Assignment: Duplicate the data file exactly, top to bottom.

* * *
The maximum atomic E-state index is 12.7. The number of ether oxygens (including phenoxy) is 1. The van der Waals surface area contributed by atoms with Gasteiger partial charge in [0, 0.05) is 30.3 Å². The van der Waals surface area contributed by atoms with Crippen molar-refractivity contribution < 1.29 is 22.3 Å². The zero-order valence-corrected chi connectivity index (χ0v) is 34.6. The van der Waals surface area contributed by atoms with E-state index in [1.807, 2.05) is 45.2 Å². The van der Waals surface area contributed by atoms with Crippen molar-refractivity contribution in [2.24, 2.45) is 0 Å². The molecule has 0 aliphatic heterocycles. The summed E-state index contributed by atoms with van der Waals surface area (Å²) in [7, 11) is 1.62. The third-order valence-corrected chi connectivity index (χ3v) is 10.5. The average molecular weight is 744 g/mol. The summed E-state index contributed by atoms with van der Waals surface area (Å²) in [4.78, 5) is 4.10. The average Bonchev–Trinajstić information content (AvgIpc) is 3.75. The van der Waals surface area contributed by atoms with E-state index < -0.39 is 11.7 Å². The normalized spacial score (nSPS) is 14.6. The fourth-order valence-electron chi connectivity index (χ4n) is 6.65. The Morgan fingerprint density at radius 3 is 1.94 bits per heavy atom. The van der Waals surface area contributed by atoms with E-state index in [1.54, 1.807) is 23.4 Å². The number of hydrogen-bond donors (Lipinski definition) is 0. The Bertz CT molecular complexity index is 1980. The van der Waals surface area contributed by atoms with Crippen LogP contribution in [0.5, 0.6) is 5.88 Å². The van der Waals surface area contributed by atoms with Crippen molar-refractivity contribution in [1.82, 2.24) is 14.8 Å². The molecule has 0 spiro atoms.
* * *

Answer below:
The maximum atomic E-state index is 12.7. The number of ether oxygens (including phenoxy) is 1. The van der Waals surface area contributed by atoms with Gasteiger partial charge in [0, 0.05) is 30.3 Å². The van der Waals surface area contributed by atoms with Crippen molar-refractivity contribution < 1.29 is 22.3 Å². The zero-order valence-corrected chi connectivity index (χ0v) is 34.6. The van der Waals surface area contributed by atoms with E-state index in [1.807, 2.05) is 45.2 Å². The van der Waals surface area contributed by atoms with Crippen molar-refractivity contribution in [2.24, 2.45) is 0 Å². The molecule has 0 aliphatic heterocycles. The summed E-state index contributed by atoms with van der Waals surface area (Å²) in [7, 11) is 1.62. The third-order valence-corrected chi connectivity index (χ3v) is 10.5. The average molecular weight is 744 g/mol. The summed E-state index contributed by atoms with van der Waals surface area (Å²) in [4.78, 5) is 4.10. The average Bonchev–Trinajstić information content (AvgIpc) is 3.75. The van der Waals surface area contributed by atoms with E-state index < -0.39 is 11.7 Å². The normalized spacial score (nSPS) is 14.6. The fourth-order valence-electron chi connectivity index (χ4n) is 6.65. The Morgan fingerprint density at radius 3 is 1.94 bits per heavy atom. The van der Waals surface area contributed by atoms with E-state index in [1.54, 1.807) is 23.4 Å². The number of hydrogen-bond donors (Lipinski definition) is 0. The Bertz CT molecular complexity index is 1980. The van der Waals surface area contributed by atoms with Crippen LogP contribution in [0.5, 0.6) is 5.88 Å². The van der Waals surface area contributed by atoms with Crippen molar-refractivity contribution in [1.82, 2.24) is 14.8 Å². The molecule has 0 spiro atoms.